I take some of the film courses too. I really like movies, which is probably Richard’s fault. He bought me a handheld DVR one Christmas, and I’ve been making short films with it. My favorite so far is Godzilla Versus the Giant Vampire Women. Yeah, so it’s totally my iguana dropped on top of Kala when she fell asleep in full makeup. And it has a very anti-climactic ending. She woke up, saw the lizard, and started scratching his head and talking baby talk to him. Seriously, who does she think she’s kidding? That’s no way to treat a cinematic monster. If she really hated him like she says she does, she would’ve given me something decent to film.
Okay, so I mostly filmed my family and my pets, although Dad confiscated my very first masterpiece Don’t Pester Mom Before Her Coffee. The beginning’s slow – my voice asking Mom to look into the camera. Repeatedly. Answered only by groans, until Kala hears me and comes in. Then you have the stereo effect of both of us chirping “Mommy, lookit the camera. Mommy, lookit the camera. Mommy, lookit the camera, please.” She finally shoves the covers back and sits up, her hair all wild and her eyes mostly closed, and sees the camera. Mom really looks like a hibernating bear rudely awakened. Then she realizes what’s going on, and yells for Dad to “come get this damn camera before I kill your psycho children.” And Kala and I start giggling, because we think Mom’s joking.
Looking back, I wonder how many times we almost died pulling stunts like that. I’m old enough now to realize that when Mom reared back and gave us that crazy look with the whites of her eyes showing, only her maternal instinct saved our lives. Anybody else who tried the kinds of nonsense we subjected her to would’ve gotten beaten to a pulp. And most of the time, Kala and I thought it was funny. She’d say stuff like, “Clark, please get the chirping hordes out from under me for a while before I lose my freakin’ mind and jump off the goddamn balcony,” and Kala and I would laugh, “Mommy’s silly!”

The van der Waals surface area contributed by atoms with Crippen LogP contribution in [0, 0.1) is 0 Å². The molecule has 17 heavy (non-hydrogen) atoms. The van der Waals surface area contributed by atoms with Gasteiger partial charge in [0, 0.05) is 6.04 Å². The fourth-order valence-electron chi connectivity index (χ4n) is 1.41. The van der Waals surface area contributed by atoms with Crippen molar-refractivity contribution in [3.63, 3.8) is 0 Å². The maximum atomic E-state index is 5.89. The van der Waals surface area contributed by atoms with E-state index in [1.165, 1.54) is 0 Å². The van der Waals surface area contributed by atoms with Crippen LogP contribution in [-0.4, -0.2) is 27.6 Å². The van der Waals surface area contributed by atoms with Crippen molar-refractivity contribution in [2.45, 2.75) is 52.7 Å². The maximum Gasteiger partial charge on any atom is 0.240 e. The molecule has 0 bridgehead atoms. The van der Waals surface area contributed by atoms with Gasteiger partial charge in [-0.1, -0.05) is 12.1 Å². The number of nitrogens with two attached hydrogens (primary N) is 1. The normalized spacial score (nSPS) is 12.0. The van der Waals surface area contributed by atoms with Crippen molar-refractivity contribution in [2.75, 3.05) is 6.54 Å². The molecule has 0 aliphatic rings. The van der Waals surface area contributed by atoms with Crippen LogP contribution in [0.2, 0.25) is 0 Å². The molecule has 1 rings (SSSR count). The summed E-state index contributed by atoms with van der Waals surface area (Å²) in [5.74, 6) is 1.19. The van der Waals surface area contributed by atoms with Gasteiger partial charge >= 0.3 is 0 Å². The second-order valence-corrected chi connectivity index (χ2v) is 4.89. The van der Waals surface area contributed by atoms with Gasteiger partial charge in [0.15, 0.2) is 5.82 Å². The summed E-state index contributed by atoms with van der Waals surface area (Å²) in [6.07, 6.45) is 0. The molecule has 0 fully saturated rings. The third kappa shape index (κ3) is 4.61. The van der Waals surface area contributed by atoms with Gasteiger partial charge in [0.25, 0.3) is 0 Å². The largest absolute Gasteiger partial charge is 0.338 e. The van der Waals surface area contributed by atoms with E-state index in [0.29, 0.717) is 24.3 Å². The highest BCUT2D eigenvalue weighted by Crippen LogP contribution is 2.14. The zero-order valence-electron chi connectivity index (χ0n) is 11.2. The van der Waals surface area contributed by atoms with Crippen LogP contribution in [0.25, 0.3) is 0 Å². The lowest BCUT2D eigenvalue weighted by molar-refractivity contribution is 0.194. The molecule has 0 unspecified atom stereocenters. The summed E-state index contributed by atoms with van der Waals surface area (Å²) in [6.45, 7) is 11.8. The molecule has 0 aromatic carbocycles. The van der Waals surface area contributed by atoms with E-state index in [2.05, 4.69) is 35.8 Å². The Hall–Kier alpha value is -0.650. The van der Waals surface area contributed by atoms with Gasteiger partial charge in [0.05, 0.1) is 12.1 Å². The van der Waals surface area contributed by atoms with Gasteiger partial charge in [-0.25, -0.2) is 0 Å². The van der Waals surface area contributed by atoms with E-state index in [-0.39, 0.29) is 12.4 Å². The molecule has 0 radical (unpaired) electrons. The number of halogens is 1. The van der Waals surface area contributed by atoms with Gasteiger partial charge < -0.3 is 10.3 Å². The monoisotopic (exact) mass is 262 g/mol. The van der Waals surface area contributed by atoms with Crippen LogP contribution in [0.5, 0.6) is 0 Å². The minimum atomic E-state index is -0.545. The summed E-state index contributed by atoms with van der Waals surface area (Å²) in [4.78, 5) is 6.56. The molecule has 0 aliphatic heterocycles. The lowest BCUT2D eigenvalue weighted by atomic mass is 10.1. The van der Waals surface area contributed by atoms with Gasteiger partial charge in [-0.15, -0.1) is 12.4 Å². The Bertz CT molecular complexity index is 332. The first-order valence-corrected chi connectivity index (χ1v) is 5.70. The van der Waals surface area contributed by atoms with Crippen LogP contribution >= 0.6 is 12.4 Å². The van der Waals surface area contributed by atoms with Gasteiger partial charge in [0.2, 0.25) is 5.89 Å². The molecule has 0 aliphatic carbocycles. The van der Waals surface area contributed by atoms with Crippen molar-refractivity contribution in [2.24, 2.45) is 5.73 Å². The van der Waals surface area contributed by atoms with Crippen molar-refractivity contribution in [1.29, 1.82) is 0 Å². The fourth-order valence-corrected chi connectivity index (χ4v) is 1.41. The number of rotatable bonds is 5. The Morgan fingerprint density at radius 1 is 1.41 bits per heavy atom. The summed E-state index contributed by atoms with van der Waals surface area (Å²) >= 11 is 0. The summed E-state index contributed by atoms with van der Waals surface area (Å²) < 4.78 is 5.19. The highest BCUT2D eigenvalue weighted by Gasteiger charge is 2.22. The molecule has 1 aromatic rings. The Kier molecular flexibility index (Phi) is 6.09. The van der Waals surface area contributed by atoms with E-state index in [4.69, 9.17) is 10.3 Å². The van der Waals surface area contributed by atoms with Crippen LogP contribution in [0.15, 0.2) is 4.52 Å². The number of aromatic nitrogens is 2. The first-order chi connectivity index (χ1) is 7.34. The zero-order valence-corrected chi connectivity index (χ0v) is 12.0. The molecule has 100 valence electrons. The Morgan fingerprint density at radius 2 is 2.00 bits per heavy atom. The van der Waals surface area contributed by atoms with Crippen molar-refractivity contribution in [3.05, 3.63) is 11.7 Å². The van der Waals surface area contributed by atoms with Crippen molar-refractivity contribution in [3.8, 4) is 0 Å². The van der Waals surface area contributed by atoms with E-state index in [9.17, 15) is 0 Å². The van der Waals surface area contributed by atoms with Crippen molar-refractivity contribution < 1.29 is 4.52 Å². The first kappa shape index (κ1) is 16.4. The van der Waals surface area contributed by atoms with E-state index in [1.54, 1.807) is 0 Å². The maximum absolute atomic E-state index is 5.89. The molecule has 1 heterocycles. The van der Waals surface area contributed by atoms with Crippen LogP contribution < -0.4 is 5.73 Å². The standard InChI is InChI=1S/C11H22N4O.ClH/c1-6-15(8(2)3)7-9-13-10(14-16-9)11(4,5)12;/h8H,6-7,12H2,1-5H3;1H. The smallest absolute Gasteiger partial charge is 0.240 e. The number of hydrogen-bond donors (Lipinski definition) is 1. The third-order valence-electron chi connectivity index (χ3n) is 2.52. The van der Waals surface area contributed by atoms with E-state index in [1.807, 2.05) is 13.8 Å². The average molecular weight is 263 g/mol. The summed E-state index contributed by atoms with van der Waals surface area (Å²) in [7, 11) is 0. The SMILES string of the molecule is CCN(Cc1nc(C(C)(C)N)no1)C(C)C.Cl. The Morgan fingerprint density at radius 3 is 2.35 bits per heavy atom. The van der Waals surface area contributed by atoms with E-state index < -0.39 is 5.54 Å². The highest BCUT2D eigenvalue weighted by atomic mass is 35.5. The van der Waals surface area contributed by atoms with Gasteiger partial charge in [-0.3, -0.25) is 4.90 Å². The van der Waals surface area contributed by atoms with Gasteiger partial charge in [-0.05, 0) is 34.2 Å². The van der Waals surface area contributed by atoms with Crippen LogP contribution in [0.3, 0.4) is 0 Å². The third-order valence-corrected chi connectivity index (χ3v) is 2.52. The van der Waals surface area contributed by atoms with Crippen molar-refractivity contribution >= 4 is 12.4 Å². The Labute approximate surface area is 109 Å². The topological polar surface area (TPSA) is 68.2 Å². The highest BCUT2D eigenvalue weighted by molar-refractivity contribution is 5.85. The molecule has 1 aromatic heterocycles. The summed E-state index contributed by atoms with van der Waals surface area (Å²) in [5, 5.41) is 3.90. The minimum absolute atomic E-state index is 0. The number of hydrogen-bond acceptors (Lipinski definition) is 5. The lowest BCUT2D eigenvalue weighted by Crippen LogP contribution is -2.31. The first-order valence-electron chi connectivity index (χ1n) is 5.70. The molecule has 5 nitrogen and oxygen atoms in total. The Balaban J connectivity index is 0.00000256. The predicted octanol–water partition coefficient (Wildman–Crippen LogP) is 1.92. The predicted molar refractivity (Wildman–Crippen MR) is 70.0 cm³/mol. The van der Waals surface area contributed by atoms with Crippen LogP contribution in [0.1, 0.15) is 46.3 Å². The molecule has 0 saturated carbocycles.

Poor Mom, she never really wanted kids. Oh, she loves us – that was never in doubt, not even for a second. But sometimes it shows that she really wasn’t prepared for us. Especially now that Kala and I are both taller than her. It’s like she’s constantly surprised by us; the first time I hugged her and accidentally picked her up, we were both pretty startled. And the fact that we’re growing up, just by itself, sometimes boggles Mom’s mind.
I think I’m the only one she’s talked to about it. Once when I was showing little Michelle how to play ‘Chopsticks’, I caught Mom looking at me with this absolutely heartbroken expression. I asked her about it later, and she told me it seemed like just yesterday I was picking out simple melodies like that, stretching to reach all the piano keys. I guess time flies when you’re raising kids. Mom told me no parent is ever really ready for their child to grow up – Aunt Lucy cried so much at Sam’s high school graduation, it was ridiculous – but it was worse for Mom, because she hadn’t planned to have children. Everything was a surprise, and she was always constantly amazed by every little thing we did. Just about the time she got used to being the mother of twin infants, we turned into toddlers. By the time she adapted to toddlers, we were school age. And now that she’d gotten it all squared away, accustomed to having Dad and Richard and Lana in her life and to taking us kids to school, we turned around and became teenagers on her. Then everything seemed to change even faster.